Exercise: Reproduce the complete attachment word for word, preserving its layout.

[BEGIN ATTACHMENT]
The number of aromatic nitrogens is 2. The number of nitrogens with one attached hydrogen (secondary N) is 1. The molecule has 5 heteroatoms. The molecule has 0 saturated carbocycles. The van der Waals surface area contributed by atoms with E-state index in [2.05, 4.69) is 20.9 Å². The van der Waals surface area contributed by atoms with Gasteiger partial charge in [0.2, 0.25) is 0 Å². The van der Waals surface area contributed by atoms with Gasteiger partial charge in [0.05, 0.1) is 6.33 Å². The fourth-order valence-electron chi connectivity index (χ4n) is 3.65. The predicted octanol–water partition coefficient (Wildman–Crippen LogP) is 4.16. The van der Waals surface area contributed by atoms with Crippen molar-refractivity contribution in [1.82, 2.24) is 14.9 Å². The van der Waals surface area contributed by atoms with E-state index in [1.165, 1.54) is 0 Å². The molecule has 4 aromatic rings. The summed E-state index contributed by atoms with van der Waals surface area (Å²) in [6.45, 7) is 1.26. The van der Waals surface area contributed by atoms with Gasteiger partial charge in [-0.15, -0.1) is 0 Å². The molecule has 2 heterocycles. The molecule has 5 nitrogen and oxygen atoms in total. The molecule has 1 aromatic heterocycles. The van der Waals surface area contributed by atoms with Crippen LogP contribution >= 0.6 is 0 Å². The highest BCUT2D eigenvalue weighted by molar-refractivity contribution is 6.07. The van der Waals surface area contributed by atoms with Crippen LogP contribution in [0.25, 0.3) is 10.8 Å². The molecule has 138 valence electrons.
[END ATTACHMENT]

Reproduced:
The number of aromatic nitrogens is 2. The number of nitrogens with one attached hydrogen (secondary N) is 1. The molecule has 5 heteroatoms. The molecule has 0 saturated carbocycles. The van der Waals surface area contributed by atoms with E-state index in [2.05, 4.69) is 20.9 Å². The van der Waals surface area contributed by atoms with Gasteiger partial charge in [0.2, 0.25) is 0 Å². The van der Waals surface area contributed by atoms with Gasteiger partial charge in [0.05, 0.1) is 6.33 Å². The fourth-order valence-electron chi connectivity index (χ4n) is 3.65. The predicted octanol–water partition coefficient (Wildman–Crippen LogP) is 4.16. The van der Waals surface area contributed by atoms with Crippen molar-refractivity contribution in [1.82, 2.24) is 14.9 Å². The van der Waals surface area contributed by atoms with E-state index in [1.165, 1.54) is 0 Å². The molecule has 4 aromatic rings. The summed E-state index contributed by atoms with van der Waals surface area (Å²) in [6.45, 7) is 1.26. The van der Waals surface area contributed by atoms with Gasteiger partial charge in [-0.15, -0.1) is 0 Å². The molecule has 2 heterocycles. The molecule has 5 nitrogen and oxygen atoms in total. The molecule has 1 aromatic heterocycles. The van der Waals surface area contributed by atoms with Crippen LogP contribution >= 0.6 is 0 Å². The highest BCUT2D eigenvalue weighted by molar-refractivity contribution is 6.07. The van der Waals surface area contributed by atoms with Crippen LogP contribution in [0.25, 0.3) is 10.8 Å². The molecule has 138 valence electrons.